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The scientific case for magic mushrooms in space

During the health crisis, most of the residents on planet Earth have finally had a taste of what it’s like to be an astronaut in space. No, not because we’ve all had the chance to launch ourselves into “the last frontier,” but because we’ve grappled with loneliness, isolation, and feelings of estrangement from a world we once thought we knew.

While in space, astronauts have to deal with extended periods of limited social contact (constrained to the “bubble” of team members aboard the spaceship), which as we all know can certainly lead to depression or even just bad days. However, mycologist Paul Stamets suggested to Scientific American that when astronauts are feeling lonely, traumatized, or sad, they should turn to psychedelic mushrooms for a bit of a pick-me-up.

It may seem like an outlandish idea, but there’s already quite a lot of evidence out there that demonstrates that psilocybin, the active ingredient in psychedelic mushrooms, has a variety of mental health benefits.

“Under carefully controlled conditions, our astronauts [being] able to take psilocybin in space and look at the universe and not feel distant and alone but feel like they’re part of this giant consciousness will give them a better frame of mind—psychologically, emotionally—to work with other astronauts and stay on mission,” Stamets explains to the magazine. “I feel that isolation, loneliness, and depression are going to be major issues that astronauts face.”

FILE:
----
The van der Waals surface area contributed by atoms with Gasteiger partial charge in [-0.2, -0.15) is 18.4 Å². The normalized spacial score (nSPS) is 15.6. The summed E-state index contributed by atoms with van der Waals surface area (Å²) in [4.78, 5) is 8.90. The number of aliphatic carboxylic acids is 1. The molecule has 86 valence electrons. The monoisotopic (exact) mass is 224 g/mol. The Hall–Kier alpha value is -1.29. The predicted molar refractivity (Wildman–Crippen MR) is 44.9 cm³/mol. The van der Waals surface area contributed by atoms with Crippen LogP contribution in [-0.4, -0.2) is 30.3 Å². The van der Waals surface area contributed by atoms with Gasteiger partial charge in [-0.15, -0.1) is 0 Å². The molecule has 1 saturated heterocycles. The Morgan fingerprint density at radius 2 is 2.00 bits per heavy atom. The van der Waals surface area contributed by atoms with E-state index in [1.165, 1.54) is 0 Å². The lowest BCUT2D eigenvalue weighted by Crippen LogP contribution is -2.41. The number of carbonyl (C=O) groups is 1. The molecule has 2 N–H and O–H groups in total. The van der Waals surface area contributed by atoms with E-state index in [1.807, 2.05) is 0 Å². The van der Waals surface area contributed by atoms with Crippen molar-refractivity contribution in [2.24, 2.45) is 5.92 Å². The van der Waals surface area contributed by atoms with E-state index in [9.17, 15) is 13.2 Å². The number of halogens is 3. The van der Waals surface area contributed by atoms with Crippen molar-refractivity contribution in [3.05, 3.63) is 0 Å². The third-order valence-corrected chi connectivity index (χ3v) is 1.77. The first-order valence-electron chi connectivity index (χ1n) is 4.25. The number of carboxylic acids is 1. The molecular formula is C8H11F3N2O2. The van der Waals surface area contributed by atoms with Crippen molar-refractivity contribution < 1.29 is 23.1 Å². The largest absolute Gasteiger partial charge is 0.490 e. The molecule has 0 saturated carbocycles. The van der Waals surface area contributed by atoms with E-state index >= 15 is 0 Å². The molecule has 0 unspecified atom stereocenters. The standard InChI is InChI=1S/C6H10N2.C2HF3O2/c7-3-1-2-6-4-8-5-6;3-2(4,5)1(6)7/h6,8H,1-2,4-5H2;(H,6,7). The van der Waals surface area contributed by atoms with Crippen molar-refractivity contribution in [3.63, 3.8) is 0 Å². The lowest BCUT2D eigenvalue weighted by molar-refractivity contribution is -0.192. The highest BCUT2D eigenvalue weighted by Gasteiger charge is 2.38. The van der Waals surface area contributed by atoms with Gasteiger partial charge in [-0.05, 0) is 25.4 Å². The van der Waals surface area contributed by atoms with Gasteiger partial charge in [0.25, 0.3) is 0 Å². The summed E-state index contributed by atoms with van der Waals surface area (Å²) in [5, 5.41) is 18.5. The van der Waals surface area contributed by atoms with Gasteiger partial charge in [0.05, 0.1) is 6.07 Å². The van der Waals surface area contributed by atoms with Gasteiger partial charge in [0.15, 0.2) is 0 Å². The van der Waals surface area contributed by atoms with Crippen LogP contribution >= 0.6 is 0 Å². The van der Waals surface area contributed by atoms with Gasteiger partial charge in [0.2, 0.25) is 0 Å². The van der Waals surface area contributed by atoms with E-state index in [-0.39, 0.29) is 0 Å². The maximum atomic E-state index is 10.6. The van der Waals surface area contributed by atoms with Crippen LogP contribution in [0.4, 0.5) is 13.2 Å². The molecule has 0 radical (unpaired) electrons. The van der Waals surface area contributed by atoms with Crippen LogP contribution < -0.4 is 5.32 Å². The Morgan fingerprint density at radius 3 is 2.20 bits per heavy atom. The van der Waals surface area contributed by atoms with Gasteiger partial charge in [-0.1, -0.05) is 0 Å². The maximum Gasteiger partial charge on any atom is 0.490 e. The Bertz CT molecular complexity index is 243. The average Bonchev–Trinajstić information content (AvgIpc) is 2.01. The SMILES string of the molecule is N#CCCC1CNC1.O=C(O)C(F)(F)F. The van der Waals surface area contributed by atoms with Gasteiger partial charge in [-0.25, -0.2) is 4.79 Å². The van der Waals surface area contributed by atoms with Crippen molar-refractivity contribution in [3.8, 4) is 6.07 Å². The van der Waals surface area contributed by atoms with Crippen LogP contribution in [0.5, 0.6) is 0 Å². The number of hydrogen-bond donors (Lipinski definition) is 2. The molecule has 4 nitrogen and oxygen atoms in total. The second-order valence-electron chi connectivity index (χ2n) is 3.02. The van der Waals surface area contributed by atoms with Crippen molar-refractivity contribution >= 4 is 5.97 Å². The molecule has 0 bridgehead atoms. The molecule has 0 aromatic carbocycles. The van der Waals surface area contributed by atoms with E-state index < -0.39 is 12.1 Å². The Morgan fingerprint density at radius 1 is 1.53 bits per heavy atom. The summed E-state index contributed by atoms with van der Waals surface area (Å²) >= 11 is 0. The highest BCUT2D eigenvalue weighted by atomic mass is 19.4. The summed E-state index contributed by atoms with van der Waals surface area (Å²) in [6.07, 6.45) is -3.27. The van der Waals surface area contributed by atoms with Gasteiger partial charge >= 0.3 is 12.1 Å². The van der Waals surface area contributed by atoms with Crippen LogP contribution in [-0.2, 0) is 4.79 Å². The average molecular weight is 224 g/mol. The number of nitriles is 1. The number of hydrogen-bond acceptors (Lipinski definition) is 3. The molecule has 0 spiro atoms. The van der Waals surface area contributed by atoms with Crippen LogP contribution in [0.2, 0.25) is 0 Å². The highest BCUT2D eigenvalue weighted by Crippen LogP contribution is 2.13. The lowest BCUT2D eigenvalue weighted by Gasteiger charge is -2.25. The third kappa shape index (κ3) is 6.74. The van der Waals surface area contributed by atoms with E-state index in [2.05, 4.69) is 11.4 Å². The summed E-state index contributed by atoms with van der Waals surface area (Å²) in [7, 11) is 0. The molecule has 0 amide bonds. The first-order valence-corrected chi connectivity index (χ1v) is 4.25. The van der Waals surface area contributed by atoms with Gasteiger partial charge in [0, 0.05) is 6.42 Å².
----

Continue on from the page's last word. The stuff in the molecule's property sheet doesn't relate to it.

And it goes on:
However, Stamet’s work doesn’t just focus on feeding magic mushrooms to astronauts. NASA is funding his research so that they can investigate all the potential ways that mushrooms can facilitate life in space. This includes constructing shelters out of fungus and terraforming extraterrestrial environments with the help of mushroom’s ability to break down regolith into farmable soil so that it can more easily host life.

“It’s much easier to take one seed and grow your food than it is to take a ton of food to space, right?” Stamets says. “Nature is incredibly efficient in terms of a payload. It’s much better for nature to generate a payload of food than for your rocket to carry a payload of food.”

The idea of sending pioneers on spaceships to settle other planets is still in its early stages, but Stamets is firm in his belief that “NASA and anyone else working and looking at the settlement of space… should consider… psilocybin mushrooms… an essential part of [the] psychological tool kit for astronauts to be able to endure the solitude and challenges of space and isolation.”

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